So-called “fair share” payers are state workers who have chosen not to be union members. Because unions such as AFSCME have lobbied for and want a monopoly to represent all workers, fair share payers are still represented by unions and therefore are entitled to all rights secured in union-negotiated contracts. For example, Section 6(d) of the Illinois labor act, set forth below, specifies that the union is “responsible for representing the interests of all public employees in the unit” – not just member employees:

afscme illinois contract






The union must represent nonmembers fairly and without discrimination in all matters covered in the contract: collective bargaining, contract administration and matters affecting wages, hours, and conditions of employment.

While the fair share payer is still entitled to all the rights guaranteed under the contract, he or she is no longer subject to the union’s rules and disciplinary procedures. For example, the union would not levy a fine against a fair share payer for crossing a picket line.

As with AFSCME members, the effect of an AFSCME strike on a fair share payer depends on whether the worker honors the strike or reports to work:

Striking fair share payers – As with AFSCME members who strike, there is a chance striking fair share payers could be replaced indefinitely by the state if the strike is considered economic rather than on account of unfair labor practices.

Working fair share payers – Unlike AFSCME members who choose to go to work, fair share payers don’t receive union repercussions, as the union has no disciplinary authority over them. The union cannot penalize fair share payers for working during a strike. But working fair share payers can expect peer pressure from striking AFSCME employees.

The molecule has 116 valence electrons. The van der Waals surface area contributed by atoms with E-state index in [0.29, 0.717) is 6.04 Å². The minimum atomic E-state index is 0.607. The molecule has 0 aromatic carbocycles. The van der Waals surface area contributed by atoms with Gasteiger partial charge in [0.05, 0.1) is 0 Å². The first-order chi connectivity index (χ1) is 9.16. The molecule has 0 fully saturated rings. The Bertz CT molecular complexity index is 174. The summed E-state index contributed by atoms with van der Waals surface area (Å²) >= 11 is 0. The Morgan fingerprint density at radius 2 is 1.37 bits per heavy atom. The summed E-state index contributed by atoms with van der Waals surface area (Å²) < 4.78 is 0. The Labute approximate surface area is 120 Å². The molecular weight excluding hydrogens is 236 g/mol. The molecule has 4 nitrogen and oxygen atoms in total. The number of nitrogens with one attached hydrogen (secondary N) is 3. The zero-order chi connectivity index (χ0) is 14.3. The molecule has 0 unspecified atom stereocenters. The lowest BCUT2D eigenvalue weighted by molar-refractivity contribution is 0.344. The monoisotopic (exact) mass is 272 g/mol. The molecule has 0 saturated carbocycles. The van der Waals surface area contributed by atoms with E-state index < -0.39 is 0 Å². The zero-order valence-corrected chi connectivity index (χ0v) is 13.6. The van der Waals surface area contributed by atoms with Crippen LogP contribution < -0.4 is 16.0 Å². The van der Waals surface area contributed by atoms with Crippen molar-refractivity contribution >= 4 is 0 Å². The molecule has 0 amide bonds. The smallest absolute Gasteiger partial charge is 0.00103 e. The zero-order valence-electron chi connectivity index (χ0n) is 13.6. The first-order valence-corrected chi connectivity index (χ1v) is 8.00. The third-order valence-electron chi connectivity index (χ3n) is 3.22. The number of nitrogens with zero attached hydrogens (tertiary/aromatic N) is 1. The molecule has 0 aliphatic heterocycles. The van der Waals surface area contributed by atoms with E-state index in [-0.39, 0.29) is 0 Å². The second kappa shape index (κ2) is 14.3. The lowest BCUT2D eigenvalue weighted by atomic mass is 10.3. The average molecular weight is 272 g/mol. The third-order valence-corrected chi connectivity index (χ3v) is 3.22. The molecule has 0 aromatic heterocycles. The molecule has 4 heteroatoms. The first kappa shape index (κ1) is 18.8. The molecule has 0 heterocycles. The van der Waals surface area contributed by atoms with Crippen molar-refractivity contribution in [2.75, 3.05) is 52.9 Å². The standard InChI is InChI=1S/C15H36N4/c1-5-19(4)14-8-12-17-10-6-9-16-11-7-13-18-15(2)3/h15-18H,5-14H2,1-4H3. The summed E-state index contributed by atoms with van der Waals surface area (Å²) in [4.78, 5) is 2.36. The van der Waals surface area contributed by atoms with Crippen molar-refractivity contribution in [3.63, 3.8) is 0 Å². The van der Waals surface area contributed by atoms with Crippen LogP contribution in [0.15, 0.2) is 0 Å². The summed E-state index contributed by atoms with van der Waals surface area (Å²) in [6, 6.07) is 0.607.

Impact of a strike on Illinois residents

If AFSCME strikes, the state is free to hire temporary replacement workers to ensure state operations continue. In preparation, state agencies have already started developing contingency plans to keep the state running smoothly. The governor’s office has labeled contingency planning a “top priority.”

In addition, Illinois labor law places limits on which state workers can strike. Police officers, security employees at jails, paramedics in fire districts and fire fighters are prohibited under Illinois law from striking.

And even if a state worker does not fall into one of the specified categories, there are circumstances when a strike can be curtailed if it presents a “clear and present danger to the health and safety of the public.” If such a danger exists, the state can petition a circuit court to either stop the strike or put in place boundaries with which the strikers must comply in order to remove the danger.

To that end, the safety of Illinois’ residents will be protected even if AFSCME workers decide to strike.